We are willing to assume that intellectual laziness, partisan “combat fatigue” or just sloppiness may account for some of the 46 other senators who signed the letter of their freshman colleague, but it is still a serious lapse in carrying out their Statesmen roles and responsibilities. Credit goes out to the GOP senators who refrained from this reckless behavior. We can only hope that they exercised their restraint in the interest of maintaining a loyal opposition. 
What the vast majority of the GOP senators did was to declare to the world that the concept of loyal opposition was not in their vocabulary. These elected leaders reflected what Buchanan wrote in his definition: “disloyal oppositions hold little regard for established rules and institutional norms even if it suited them when in government or as a historical precedent.”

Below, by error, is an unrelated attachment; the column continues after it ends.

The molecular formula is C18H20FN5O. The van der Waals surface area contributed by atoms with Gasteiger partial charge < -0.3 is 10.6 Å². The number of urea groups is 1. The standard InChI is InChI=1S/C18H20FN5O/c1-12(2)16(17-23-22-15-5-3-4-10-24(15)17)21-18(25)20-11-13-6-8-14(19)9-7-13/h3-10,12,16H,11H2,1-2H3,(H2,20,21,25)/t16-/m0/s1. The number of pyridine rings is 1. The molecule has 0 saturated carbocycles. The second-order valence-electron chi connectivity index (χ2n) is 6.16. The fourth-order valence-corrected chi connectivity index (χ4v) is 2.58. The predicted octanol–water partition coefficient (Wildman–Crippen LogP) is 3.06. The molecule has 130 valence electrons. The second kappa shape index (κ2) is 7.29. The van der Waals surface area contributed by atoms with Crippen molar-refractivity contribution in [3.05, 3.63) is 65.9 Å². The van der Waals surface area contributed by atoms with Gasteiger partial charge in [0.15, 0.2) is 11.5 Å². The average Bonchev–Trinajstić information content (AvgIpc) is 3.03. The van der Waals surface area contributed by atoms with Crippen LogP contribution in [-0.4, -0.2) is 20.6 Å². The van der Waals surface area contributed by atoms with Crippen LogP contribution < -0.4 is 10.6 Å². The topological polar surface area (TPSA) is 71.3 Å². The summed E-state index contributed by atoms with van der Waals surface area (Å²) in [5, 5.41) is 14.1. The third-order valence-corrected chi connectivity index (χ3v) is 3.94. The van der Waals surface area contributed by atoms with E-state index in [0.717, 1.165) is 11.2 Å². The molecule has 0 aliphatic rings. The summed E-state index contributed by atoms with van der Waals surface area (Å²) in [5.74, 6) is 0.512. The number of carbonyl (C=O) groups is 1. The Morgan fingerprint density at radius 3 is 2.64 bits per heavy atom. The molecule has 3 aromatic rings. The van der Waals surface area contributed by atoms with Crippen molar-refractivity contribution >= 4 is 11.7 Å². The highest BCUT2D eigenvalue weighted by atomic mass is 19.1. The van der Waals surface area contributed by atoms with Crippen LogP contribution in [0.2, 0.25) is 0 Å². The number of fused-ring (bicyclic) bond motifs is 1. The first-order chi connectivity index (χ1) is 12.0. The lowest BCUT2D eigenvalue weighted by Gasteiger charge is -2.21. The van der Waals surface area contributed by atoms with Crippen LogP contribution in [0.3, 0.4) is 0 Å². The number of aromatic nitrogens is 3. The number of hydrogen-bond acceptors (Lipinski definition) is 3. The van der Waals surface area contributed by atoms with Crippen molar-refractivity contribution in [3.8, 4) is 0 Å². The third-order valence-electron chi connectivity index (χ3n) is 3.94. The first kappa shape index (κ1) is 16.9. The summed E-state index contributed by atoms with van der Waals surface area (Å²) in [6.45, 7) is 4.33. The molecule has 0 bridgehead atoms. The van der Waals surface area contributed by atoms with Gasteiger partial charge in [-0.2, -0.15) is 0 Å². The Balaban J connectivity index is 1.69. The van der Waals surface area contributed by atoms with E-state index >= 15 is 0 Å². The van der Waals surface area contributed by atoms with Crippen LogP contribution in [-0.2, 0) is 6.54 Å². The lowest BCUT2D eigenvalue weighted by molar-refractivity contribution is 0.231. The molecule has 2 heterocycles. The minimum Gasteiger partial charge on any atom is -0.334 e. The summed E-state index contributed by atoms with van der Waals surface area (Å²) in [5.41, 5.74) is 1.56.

These 47 senators certainly set precedence, but the voters in these senators’ states should next time look in the direction of loyal opposition as a foundational component of our success in America. We have no room for an air of disloyal opposition in this nation.
Posted by Carl Hunt and Chuck Hunt, 3/15/2015
 Unfortunately, the title to the piece was misspelled as “Disoyal (sic) Opposition in the United States,” but we took the liberty to correct this misspelling here.
 The Washington Post recorded that the list of GOP senators who declined to sign the letter included Senate Foreign Relations Committee chair Bob Corker of Tennessee, Maine Senator Susan Collins, Arizona Senator Jeff Flake, Tennessee Senator Lamar Alexander, Alaska Senator Lisa Murkowski, Indiana Senator Dan Coates and Mississippi Senator Thad Cochran.